DAKAR, May 1 (Reuters) – UN Secretary-General Antonio Guterres on Sunday called for debt relief for African countries and more investment to help their economies recover from the COVID-19 pandemic. 19 and overcome the effects of the war in Ukraine.

The UN chief spoke in Senegal on the first leg of a trip that will also include Niger and Nigeria, where he will visit communities affected by conflict and climate change.

Supply disruptions due to Russia’s invasion of Ukraine have caused simultaneous food, energy and financial crises in Africa and beyond, António Guterres said. Read more

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The coronavirus pandemic has pushed many poor countries into debt distress and the war in Ukraine has disrupted their economic recovery, according to the International Monetary Fund (IMF). Public debt ratios in sub-Saharan Africa are at their highest in more than two decades, the IMF said last week.

“International financial institutions must urgently put in place debt relief measures by increasing liquidity and fiscal space, so that governments can avoid default and invest in social safety nets and the sustainable development,” said António Guterres.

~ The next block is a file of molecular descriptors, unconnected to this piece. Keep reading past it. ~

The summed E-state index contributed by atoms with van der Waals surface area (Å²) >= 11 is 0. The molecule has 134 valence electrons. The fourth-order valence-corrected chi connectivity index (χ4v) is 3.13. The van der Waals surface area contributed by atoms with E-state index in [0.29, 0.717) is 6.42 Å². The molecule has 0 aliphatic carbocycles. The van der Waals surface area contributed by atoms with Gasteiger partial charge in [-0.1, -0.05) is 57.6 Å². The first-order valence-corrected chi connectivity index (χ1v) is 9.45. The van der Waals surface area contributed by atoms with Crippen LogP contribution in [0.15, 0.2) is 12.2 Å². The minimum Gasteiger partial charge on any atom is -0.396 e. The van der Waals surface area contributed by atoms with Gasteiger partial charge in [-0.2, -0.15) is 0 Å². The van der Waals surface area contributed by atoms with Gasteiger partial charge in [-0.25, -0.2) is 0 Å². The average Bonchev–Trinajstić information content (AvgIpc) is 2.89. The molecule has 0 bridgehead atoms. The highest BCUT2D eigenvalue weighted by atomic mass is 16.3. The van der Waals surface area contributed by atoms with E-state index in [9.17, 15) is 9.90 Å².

The United Nations has made proposals to the World Bank and the IMF regarding the mobilization of various debt relief funds and instruments, but so far the measures taken have been insufficient, he added.

He called on wealthy countries and pharmaceutical companies to accelerate COVID-19 vaccine donations and invest in local vaccine production, as nearly 80% of Africa’s population is still unvaccinated against COVID. -19.

“Beyond vaccination, we see great imbalances in investment in post-COVID recovery,” he said, adding that economic growth per capita is expected to be 75% lower in Africa than that of the rest of the world over the next five years. .

Guterres said he visited a vaccine manufacturing unit in Dakar with Senegalese President Macky Sall that will soon be equipped to produce vaccines against COVID-19 and other diseases.

An executive at Aspen Pharmacare in South Africa (APNJ.J), however, told Reuters earlier that Africa’s first COVID-19 vaccine factory, touted as a trailblazer last year, is now at risk of closing after have not received any orders. Read more

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Reporting by Nellie Peyton; Editing by Hugh Lawson

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